Love those Wolf River apples
And people question me when I say that I bag all my apples
Transplanted carrots - but they still taste good
The Cold Frame Manual - I am proud of my part in this publication
My light space in the basement
Mylar is great reflective material - easy to get and use
Some of the dry apples from this year's harvest
This has been a very rainy week. The sun shone on Saturday but for the most part the week was very wet. That was good for the winter rye planted last Sunday and for the lettuce and spinach seed planted then too, but not for any work in the garden or yard. I left the cold frame lids open for natural watering of the newly planted seed but had to close them after I decided that multiple days of rain was a bit too much for the seeds in the cool soil.
I harvested some of the carrots that were transplanted as seedlings and, yes, they did grow, but many of them have multiple root tips which is not ideal for carrots. The experiment worked but the multiple tips make cleaning a chore. Luckily there is no difference in the taste. I think I would like to experiment with deeper containers next season. Transplanting allows me to get my carrots in the garden in short rows and in multiple places and not have to struggle to get the seed to germinate which has usually been a problem in the past.
I checked today and the winter rye has begun to germinate, so by next week, I should see the shoots emerge from the ground. Also, I hope to be able to cover the hoop house with plastic this week. The forecast is not looking that good with more precipitation in store most of the week.
Once the hoop house is covered and when the spinach germinates, I will have to keep the soil moist till freeze up, when the seedlings will be on there own through the winter. I did occasionally toss snow inside on top of the spinach and the pictures back in earlier blog entries show what a great crop of greens we had in that space this season - so I hope to repeat the success.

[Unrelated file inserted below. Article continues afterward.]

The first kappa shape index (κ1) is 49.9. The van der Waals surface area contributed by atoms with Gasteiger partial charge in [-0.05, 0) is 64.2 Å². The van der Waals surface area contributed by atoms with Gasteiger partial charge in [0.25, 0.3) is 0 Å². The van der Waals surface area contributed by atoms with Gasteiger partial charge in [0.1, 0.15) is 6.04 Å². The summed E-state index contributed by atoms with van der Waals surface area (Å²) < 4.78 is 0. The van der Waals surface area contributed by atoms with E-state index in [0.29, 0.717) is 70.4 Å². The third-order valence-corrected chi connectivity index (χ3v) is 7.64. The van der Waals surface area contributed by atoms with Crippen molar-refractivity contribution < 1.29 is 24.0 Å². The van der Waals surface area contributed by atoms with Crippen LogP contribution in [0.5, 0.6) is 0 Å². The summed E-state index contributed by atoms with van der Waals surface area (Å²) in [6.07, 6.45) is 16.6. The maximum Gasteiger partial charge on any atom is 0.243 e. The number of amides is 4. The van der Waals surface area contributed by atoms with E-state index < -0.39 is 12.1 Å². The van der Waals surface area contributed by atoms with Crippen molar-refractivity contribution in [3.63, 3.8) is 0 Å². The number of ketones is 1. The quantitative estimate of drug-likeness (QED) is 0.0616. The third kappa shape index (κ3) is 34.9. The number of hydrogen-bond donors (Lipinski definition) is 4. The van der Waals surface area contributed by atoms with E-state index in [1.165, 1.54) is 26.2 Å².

I was pleased this week to receive copies of a publication that I wrote for the GOT DIRT program last year. The COLD FRAME MANUAL published for the GOT DIRT Garden Initiative was a excellent experience. Funded by the UW-School of Medicine and Public Health's Wisconsin Partnership Program in conjunction with UW Extension, the manual is available from the Brown County Extension office and is on line at this web site: http://www.co.brown.wi.us/i_brown/d/uw_extension/cold_frame_manual.pdf or you can Google search 'Cold Frame Manual and David Parsons'. The manual gives directions for making what I think is the best garden tools one can have; a set of cold frames.
I have been bringing in what few plants I intend to over-winter into the basement. There, I have a set of fluorescent lights and trays that are my winter green space now that I don't heat the greenhouse. The lights, boot trays, and space blanket Mylar material make a cozy bright area. I have about a dozen florescent tubes that are on a timer for 16 hours a day. Now there are three geranium plants (a variety called Robin Hood miniature that I have had for maybe 20 years!) that will be my source for cuttings next spring and a few orchids, one bay plant, and later space for other forced plants. Also, florescent lighting is one of the best ways to grow African violets. They seem to love the light culture and make fantastic blooms in this environment - just ask the violet growers in your area. There is more than enough light for my orchids and geraniums and thiswill be my indoor green space for the next several months.